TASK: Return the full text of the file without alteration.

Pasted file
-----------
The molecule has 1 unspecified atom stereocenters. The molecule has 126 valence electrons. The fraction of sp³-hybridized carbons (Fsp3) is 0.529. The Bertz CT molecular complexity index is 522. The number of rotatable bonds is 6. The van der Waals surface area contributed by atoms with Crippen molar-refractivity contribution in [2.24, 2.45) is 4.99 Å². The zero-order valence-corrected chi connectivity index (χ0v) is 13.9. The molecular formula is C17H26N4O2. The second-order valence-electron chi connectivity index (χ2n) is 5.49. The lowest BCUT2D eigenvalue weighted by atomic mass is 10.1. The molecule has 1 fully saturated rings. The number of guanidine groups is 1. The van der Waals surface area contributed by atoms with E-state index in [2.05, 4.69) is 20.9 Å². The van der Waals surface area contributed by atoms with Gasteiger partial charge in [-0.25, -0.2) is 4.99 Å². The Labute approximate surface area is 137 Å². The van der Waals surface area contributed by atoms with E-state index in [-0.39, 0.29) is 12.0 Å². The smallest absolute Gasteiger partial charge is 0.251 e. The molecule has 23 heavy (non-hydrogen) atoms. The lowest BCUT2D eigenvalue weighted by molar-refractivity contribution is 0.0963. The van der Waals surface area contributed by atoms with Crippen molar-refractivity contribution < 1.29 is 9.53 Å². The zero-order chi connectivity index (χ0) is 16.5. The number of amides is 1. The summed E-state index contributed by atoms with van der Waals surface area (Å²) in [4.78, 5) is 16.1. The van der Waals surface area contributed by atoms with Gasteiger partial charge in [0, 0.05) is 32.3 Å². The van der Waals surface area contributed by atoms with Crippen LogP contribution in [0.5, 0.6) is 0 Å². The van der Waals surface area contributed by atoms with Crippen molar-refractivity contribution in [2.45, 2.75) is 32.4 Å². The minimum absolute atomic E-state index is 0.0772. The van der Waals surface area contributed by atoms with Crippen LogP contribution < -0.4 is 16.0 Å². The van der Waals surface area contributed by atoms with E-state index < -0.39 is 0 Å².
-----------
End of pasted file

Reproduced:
The molecule has 1 unspecified atom stereocenters. The molecule has 126 valence electrons. The fraction of sp³-hybridized carbons (Fsp3) is 0.529. The Bertz CT molecular complexity index is 522. The number of rotatable bonds is 6. The van der Waals surface area contributed by atoms with Crippen molar-refractivity contribution in [2.24, 2.45) is 4.99 Å². The zero-order valence-corrected chi connectivity index (χ0v) is 13.9. The molecular formula is C17H26N4O2. The second-order valence-electron chi connectivity index (χ2n) is 5.49. The lowest BCUT2D eigenvalue weighted by atomic mass is 10.1. The molecule has 1 fully saturated rings. The number of guanidine groups is 1. The van der Waals surface area contributed by atoms with E-state index in [2.05, 4.69) is 20.9 Å². The van der Waals surface area contributed by atoms with Gasteiger partial charge in [-0.25, -0.2) is 4.99 Å². The Labute approximate surface area is 137 Å². The van der Waals surface area contributed by atoms with E-state index in [-0.39, 0.29) is 12.0 Å². The smallest absolute Gasteiger partial charge is 0.251 e. The molecule has 23 heavy (non-hydrogen) atoms. The lowest BCUT2D eigenvalue weighted by molar-refractivity contribution is 0.0963. The van der Waals surface area contributed by atoms with Crippen molar-refractivity contribution < 1.29 is 9.53 Å². The zero-order chi connectivity index (χ0) is 16.5. The number of amides is 1. The summed E-state index contributed by atoms with van der Waals surface area (Å²) in [4.78, 5) is 16.1. The van der Waals surface area contributed by atoms with Gasteiger partial charge in [0, 0.05) is 32.3 Å². The van der Waals surface area contributed by atoms with Crippen LogP contribution in [0.5, 0.6) is 0 Å². The van der Waals surface area contributed by atoms with Crippen molar-refractivity contribution in [2.45, 2.75) is 32.4 Å². The minimum absolute atomic E-state index is 0.0772. The van der Waals surface area contributed by atoms with Crippen LogP contribution < -0.4 is 16.0 Å². The van der Waals surface area contributed by atoms with E-state index < -0.39 is 0 Å².